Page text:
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A Cross The Universe Is Still The Best Dance Music Doc

Eight years after it was released, the Justice film remains one of the best music docs ever made.

Eight years after it was released, the Justice film remains one of the best music docs ever made



The past few weeks have been a blur of Justice-fuelled hype. Less than seven days ago the duo released their third studio album and fans across the world are eagerly awaiting an expected tour announcement. With so much Justice buzz, we could be forgiven for forgetting that their genre-defining tour documentary, A Cross The Universe was released eight years ago today. But, as we'll no doubt be seeing the Frenchmen back on the road in the not-too-distant future, now seems like the perfect time to revisit this masterpiece of a music documentary.

A Cross The Universe was released on 24th November 2008, just two months after the also amazing Soulwax doc, Part of The Weekend Never Dies, but while the former focuses on interviews with the great and the good of dance music, ACTU is a full-throttle distillation of tour life. Covering the duo's second North American tour, the film is shot and directed by Ed Banger art directer, SO ME, and Romain Gavras (the man behind all your favourite music videos). Crucially, though, the Justice lads were also producers on the film and were heavily involved in the editing process.

Gaspard and Xavier, who were both 23 at the time, were filmed 24/7 for the duration of their three week tour. Talking to Exclaim Magazine afterwards, Xavier explained: "We asked them to film everything because we knew that after there's the edit, and the edit is when you get your privacy back." If this was any other act, their edits would no-doubt sanitise the film into nothing more than a puff piece, but with Justice, the portrait is well and truly warts and all.

Scenes like Gaspard getting married in Vegas to a girl he's just met, Busy P in his pants, or Xavier bottling a fan, would never make the final cut in today's immaculately PRed music landscape. In fact many scenes which would've shown the lads in a slightly more sympathetic light were the very scenes that ended up on the cutting room floor.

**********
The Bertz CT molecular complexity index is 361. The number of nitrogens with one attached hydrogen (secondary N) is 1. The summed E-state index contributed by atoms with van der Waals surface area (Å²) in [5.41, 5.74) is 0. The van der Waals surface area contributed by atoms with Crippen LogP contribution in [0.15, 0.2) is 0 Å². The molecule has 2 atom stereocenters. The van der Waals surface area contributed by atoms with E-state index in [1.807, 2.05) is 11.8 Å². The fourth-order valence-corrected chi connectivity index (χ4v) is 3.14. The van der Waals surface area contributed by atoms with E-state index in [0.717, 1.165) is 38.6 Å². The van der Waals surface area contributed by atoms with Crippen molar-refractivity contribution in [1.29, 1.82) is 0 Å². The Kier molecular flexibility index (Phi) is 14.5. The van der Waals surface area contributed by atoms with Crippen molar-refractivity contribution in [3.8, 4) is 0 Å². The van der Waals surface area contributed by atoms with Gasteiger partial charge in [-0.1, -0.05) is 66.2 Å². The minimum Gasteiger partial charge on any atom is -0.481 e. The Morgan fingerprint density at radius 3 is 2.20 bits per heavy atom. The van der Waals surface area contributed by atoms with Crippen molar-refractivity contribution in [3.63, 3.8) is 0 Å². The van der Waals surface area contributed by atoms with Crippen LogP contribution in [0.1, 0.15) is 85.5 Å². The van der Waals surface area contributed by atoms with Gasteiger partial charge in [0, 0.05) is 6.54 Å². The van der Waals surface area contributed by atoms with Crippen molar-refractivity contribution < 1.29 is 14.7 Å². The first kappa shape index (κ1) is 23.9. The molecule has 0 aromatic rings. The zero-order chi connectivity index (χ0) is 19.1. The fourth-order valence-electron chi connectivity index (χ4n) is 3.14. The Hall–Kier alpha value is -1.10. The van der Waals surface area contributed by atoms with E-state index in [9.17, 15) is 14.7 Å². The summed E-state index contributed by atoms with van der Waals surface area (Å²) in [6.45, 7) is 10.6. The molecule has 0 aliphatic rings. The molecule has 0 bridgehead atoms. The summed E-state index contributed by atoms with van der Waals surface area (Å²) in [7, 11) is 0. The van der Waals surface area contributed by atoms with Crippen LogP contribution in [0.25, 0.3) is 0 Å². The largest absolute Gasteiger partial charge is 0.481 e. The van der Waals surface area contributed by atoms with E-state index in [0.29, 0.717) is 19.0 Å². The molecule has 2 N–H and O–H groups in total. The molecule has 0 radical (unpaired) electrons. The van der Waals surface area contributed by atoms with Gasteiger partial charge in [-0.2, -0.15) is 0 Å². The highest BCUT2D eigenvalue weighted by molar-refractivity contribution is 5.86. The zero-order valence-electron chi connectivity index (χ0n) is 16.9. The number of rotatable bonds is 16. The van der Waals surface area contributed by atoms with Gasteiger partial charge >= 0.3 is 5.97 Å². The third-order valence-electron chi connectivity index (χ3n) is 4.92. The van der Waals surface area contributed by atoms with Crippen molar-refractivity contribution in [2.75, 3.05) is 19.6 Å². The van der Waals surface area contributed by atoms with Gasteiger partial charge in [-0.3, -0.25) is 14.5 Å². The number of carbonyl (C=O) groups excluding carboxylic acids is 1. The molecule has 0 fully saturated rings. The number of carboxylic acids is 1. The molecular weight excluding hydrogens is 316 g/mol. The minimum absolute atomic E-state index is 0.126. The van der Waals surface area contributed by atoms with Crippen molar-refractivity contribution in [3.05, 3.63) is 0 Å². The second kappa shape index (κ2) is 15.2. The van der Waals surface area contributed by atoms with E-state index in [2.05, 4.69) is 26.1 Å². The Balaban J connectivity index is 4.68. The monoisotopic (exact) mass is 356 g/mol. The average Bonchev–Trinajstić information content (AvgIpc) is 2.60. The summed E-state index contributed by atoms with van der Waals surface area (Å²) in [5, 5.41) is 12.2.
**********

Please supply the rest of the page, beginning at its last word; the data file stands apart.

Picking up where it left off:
The most obvious incident of this was the aforementioned bottling. In ACTU  a drunken Xavier, seemingly out of nowhere, smashes a bottle over a fan's head, before going on stage to perform. Immediately after they come off stage, Xavier and then Gaspard, and then their tour manager, Bouchon, are put in cuffs and driven off in a police car.

Talking after the release of ACTU Xavier explained that the fan had been an obsessive who had followed them throughout the tour, their was plenty of footage of him hassling the band, which could've painted Xavier in a slightly better light. But they chose not to show them, as the felt the scene was more impactfulness without context.

It was this dedication to creating something truly entertaining, rather than in anyway promotional (or arguably insightful), that makes ACTU what it is. On release, film critic Justine JC said "The film is literally an arbitrary compilation of the people and events involved in the band’s tour." It's exactly this lack of adherence typical music doc tropes or structure that makes the film so inherently watchable. Xavier described the aim as "too almost make like a teen movie; it doesn't talk about music, it doesn't talk about us as characters, because we didn't want that either."

Indeed for a music documentary ostensible about Justice, very, very little is learnt about the duo over the course of the hour. Yes, we get unparalleled insight into their life on the road, but they hardly ever speak directly to the camera and almost no time whatsoever is dedicated to discussion of their music.

But for all it's lack of music talk, the documentary easily achieves the inevitable reason for which it was commissioned - it makes you really, really want to go see Justice. Like, right now. Tonight.

From the moment it starts to the moment it ends the film is jam packed with the kind of high energy hijinks that everyone in their twenties wants to be getting up to on a night out. In a way it's a document of the ultimate night out, one which took three weeks to film and traverses the length and breadth of the United States. It goes from underground clubs in New York to mansions in California via Las Vegas wedding chapels and midwestern gun ranges. 

It's Fear And Loathing On Tour and, even eight years later, it's un fucking believable.


16 bizarre moments from A Cross The Universe:

Erol Alkan lovingly strokes Xavier's hair

Xavier climbs ass-first into a freezer

Xavier self-flagellates with a belt

Gaspard feeds a Nurofen to a squirrel

Gaspard plays a tin whistle

Kanye West smiles from ear-to-ear

Their coach driver explains the process of winning Guinness World Record for lowest vocal note

Gaspard and Xavier play basket ball in a supermarket

Busy P does a hoedown while driving a truck

Busy P completely fails to catch a frisbee

A teenage Sky Ferreira sings "We Are Your Friends" from the green room floor

Gaspard gets married in vegas

Xavier sings at Anthony Kiedis for a prolonged period of time

Bouchon, is arrested for bringing a handgun into a roadside diner

Xavier bottles an obsessive fan

Xavier, Gaspard and Bouchon are arrested


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More Justice:

"We Are Your Friends" Turns Ten

The Return Of Justice

Justice Album News


Written by Matthew Francey

24 Nov 2016